Evaluation of Web documents How to interpret the basics
1. Accuracy of Web Documents
Who wrote the page and can you contact him or her?
What is the purpose of the document and why was it produced?
Is this person qualified to write this document?
Make sure author provides e-mail or a contact address/phone number.
Know the distinction between author and Webmaster.
2. Authority of Web Documents
Who published the document and is it separate from the "Webmaster?"
Check the domain of the document, what institution publishes this document?
Does the publisher list his or her qualifications?
What credentials are listed for the authors)?
Where is the document published? Check URL domain.
3. Objectivity of Web Documents
What goals/objectives does this page meet?
How detailed is the information?
What opinions (if any) are expressed by the author?
Determine if page is a mask for advertising; if so information might be biased.
View any Web page as you would an infommercial on television. Ask yourself: why was this
written and for whom?
4. Currency of Web Documents
When was it produced?
When was it updated?
How up-to-date are the links (if any)?
How many dead links are on the page?
Are the links current or updated regularly?
Is the information on the page outdated?
5. Coverage of the Web Documents
Are the links (if any) evaluated and do they complement the documents' themes?
Is it all images or a balance of text and images?
Is the information presented cited correctly?
If page requires special software to view the information, how much are you missing if you don't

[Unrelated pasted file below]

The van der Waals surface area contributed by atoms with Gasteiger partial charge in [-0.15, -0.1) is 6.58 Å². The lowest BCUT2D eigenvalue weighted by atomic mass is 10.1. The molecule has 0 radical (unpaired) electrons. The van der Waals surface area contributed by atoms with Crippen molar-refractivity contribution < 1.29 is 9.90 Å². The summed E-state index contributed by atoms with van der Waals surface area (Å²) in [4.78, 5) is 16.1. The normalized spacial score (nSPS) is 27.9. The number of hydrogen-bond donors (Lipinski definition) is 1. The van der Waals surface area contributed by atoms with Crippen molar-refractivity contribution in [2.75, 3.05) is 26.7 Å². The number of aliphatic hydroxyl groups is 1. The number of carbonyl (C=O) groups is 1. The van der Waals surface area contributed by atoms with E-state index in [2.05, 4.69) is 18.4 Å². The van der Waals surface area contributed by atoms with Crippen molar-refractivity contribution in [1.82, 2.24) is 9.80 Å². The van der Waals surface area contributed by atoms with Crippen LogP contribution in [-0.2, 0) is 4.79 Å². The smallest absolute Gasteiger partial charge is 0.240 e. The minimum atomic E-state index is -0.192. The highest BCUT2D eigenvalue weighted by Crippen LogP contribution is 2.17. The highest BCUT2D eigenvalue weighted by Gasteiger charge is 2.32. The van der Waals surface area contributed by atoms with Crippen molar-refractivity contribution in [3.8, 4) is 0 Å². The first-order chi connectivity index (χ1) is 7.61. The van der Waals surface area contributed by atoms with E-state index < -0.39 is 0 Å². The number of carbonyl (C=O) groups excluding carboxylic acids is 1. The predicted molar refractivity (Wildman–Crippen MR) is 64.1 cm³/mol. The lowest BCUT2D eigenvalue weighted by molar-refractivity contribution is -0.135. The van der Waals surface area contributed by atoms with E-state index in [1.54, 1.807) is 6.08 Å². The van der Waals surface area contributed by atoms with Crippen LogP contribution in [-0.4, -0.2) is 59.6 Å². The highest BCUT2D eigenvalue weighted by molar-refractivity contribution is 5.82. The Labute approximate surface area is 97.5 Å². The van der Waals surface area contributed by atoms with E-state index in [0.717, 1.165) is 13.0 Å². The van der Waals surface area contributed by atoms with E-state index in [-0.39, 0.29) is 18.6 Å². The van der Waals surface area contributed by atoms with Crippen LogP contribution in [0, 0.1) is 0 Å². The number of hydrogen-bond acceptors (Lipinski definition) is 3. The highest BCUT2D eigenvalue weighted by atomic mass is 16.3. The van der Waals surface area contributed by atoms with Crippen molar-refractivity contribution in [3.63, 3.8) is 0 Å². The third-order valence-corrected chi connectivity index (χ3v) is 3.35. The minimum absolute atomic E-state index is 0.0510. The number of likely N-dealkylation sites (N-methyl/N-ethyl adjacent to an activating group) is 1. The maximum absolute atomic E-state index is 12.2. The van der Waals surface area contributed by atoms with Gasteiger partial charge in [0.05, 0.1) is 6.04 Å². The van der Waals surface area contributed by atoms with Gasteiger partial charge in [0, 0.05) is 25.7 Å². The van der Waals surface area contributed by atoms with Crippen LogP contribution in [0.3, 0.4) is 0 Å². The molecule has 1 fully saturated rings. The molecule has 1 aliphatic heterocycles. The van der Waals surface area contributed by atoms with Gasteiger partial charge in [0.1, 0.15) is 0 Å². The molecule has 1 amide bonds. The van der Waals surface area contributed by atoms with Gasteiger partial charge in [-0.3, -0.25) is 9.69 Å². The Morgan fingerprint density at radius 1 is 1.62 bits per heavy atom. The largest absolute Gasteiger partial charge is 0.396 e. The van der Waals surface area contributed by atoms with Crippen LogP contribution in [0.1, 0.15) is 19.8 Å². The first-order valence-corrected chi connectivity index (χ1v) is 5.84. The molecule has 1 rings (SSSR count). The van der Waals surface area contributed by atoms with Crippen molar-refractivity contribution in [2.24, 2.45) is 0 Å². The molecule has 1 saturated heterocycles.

have the software?
Is it free or is there a fee to obtain the information?
Is there an option for text only, or frames, or a suggested browser for better viewing?
Putting it all together
Accuracy. If your page lists the author and institution that published the page and provides a
way of contacting him/her and . . .
Authority. If your page lists the author credentials and its domain is preferred (.edu, .gov, .org,
or .net), and, . .
Objectivity. If your page provides accurate information with limited advertising and it is
objective in presenting the information, and . . .
Currency. If your page is current and updated regularly (as stated on the page) and the links (if
any) are also up-to-date, and . . .
Coverage. If you can view the information properly--not limited to fees, browser technology, or
software requirement, then . . .
You may have a Web page that could be of value to your research!
6 Criteria for Websites
These six criteria deal with the content of Web sites rather than the graphics or site design.
Apply these criteria when you research on the internet.
Authority reveals that the person, institution or agency responsible for a site has the
qualifications and knowledge to do so. Evaluating a web site for authority:
Authorship: It should be clear who developed the site.
Contact information should be clearly provided: e-mail address, snail mail address, phone
number, and fax number.
Credentials: the author should state qualifications, credentials, or personal background that
gives them authority to present information.
Check to see if the site supported by an organization or a commercial body
The purpose of the information presented in the site should be clear. Some sites are meant to
inform, persuade, state an opinion, entertain, or parody something or someone. Evaluating a
web site for purpose:
Does the content support the purpose of the site?
Is the information geared to a specific audience (students, scholars, general reader)?
Is the site organized and focused?
Are the outside links appropriate for the site?
Does the site evaluate the links?
Check the domain of the site. The URL may indicate its purpose.
It is difficult to assess the extent of coverage since depth in a site, through the use of links, can
be infinite. One author may claim comprehensive coverage of a topic while another may cover
just one aspect of a topic. Evaluating a web site for coverage: